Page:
Part of the foundation of my business is my desire to help underrepresented voices in publishing tell their stories. When I say that, I’m talking about women (especially women of color), people of color, and members of the LGTBQ community. Basically, voices and stories from people outside the dominant societal group, cis white men. Before I get any MRAs up in my face about it, my focus on supporting these voices is not about bashing on or silencing cis white men. It’s about hearing from those outside the “norm”—ideally, to permanently deconstruct the “norm” —because I believe it is vital to a healthy, functioning society.
Stories are the Engine of Empathy
People fear what they don’t know or understand.
Empathy is the capacity to understand, be aware of, be sensitive to, and vicariously experience the feelings, thoughts, and experiences of another. In other words, it’s the ability to put yourself in someone else’s shoes. Empathy opens doors in the walls society builds to separate people into different groups and allows you to make connections with people who are different from you, to see them as actual human beings.
The easiest way to get to know someone is, obviously, by talking to or interacting with them in real life. However, for folks in isolated (read: not especially diverse) places, reading does a good job of replicating the experience. Neuroscientists have found that when you’re reading a fictional story, “your brain is literally living vicariously through the characters at a neurobiological level.” Reading fiction helps with your ability to take experiences you’ve never had seriously, to see from another person’s perspective.
Long story short, for many people books are the only access they have to people who aren’t like them.
Stories Shape the Culture
The stories we consume have a direct impact on how we see, thinking about, and experience the world.
Media is the main means of mass communication (broadcasting, publishing, and the Internet). Most people don’t consider books to be media these days, but they do technically fall under that umbrella. The narratives that dominate the media we interact with are the ones we accept as “normal.” This goes hand-in-hand with our capacity for empathy.
If the only stories being told are those about cisgender, heterosexual, white men, then anyone outside of that mold becomes something else. They become the “other.”
According to The Atlantic, the trend line in support for gay marriage began a steady upward climb around 2009. While there’s no way to establish causality, 2009 happens to be the year Modern Family (which stars an openly gay couple with an adopted child) first aired. In 2008, Harris Interactive did a survey of American adults over 18 and found that two in ten of them had changed their opinion on gay marriage to a more favorable one. Among the reasons they gave for this shift were seeing gay and lesbian characters on TV and film (34 percent and 29 percent, respectively).
All of this is to say that stories shape our views, positively and negatively.
Publishing has a Diversity Problem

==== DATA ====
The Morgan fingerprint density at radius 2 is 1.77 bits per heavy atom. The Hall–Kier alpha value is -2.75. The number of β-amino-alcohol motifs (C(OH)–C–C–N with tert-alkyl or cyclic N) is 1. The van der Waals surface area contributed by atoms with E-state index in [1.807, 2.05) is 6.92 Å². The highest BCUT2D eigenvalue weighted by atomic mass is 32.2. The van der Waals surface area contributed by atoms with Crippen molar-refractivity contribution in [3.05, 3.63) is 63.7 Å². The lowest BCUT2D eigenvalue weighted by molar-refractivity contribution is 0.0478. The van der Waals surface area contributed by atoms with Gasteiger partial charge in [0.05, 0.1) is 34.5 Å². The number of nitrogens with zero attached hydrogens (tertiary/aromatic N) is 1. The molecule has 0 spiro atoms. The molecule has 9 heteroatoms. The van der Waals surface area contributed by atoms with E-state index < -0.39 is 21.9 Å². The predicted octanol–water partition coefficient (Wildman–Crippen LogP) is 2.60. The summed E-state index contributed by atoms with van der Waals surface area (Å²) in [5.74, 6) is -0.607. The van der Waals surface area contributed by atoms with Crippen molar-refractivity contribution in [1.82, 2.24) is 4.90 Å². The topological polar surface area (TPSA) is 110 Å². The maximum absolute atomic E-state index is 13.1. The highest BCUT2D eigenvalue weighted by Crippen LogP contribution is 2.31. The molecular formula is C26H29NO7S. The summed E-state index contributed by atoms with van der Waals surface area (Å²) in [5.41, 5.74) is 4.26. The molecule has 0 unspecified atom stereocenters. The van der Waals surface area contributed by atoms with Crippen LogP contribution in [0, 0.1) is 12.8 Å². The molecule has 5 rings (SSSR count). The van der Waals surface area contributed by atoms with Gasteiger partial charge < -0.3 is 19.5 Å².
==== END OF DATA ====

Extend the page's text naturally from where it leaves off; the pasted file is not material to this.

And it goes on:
Diversity in publishing has been a hot topic for many years now, so it probably doesn’t shock anyone to hear this. In January 2016, children’s publisher Lee & Low released the results of a survey they took in 2015 describing the demographic makeup of the publishing industry. Overall the industry is 79 percent white. The numbers go up at the executive level (86 percent) and in the editorial departments specifically (82 percent). Despite programs and initiatives put in place throughout the industry, those numbers haven’t changed much in the two years since.
In an essay recently published on Lit Hub, Chris Jackson (vice president, publisher, and editor in chief of the OneWorld imprint at Penguin Random House) touched on the effect this overwhelming whiteness has on the stories that get written, let alone published, referencing Booker Prize winner Marlon James who, “wrote about how writers, sometimes without realizing it, pander to the person they imagine to be the gatekeeper and how we are all poorer for it.” He goes on to make the case for diversifying the gatekeepers, “When we expand the range of the industry’s gatekeepers, we expand the range of our storytelling, which expands our ability to see each other, to talk and listen to each other, and to understand each other.”
But we all know industries as huge as publishing take a long time to correct course. Meanwhile, I firmly believe that self-publishing is a key to the gate every writer is trying to break through. Thanks to self-publishing, writers telling stories that wouldn’t pass muster with the gatekeepers as they exist now can still share those stories with readers. And if they do it right, investing in putting out a professional book, they can still compete with traditional titles.
Representation and Diversity Matter
The more we interact with stories that aren’t our own, the better we understand our fellow human beings. Connection and empathy are the only tools we have for dismantling the “us vs. them” mentality created by fear and mistrust. Supporting the voices of folks telling those stories is the first step toward increasing the availability of diverse narratives that depict the variety of human experiences.
Marginalized writers can still share their stories with the power of self-publishing. To help you understand what it takes to put out a professional-quality book yourself, use the form below to download the Ultimate Self-Publishing Checklist.
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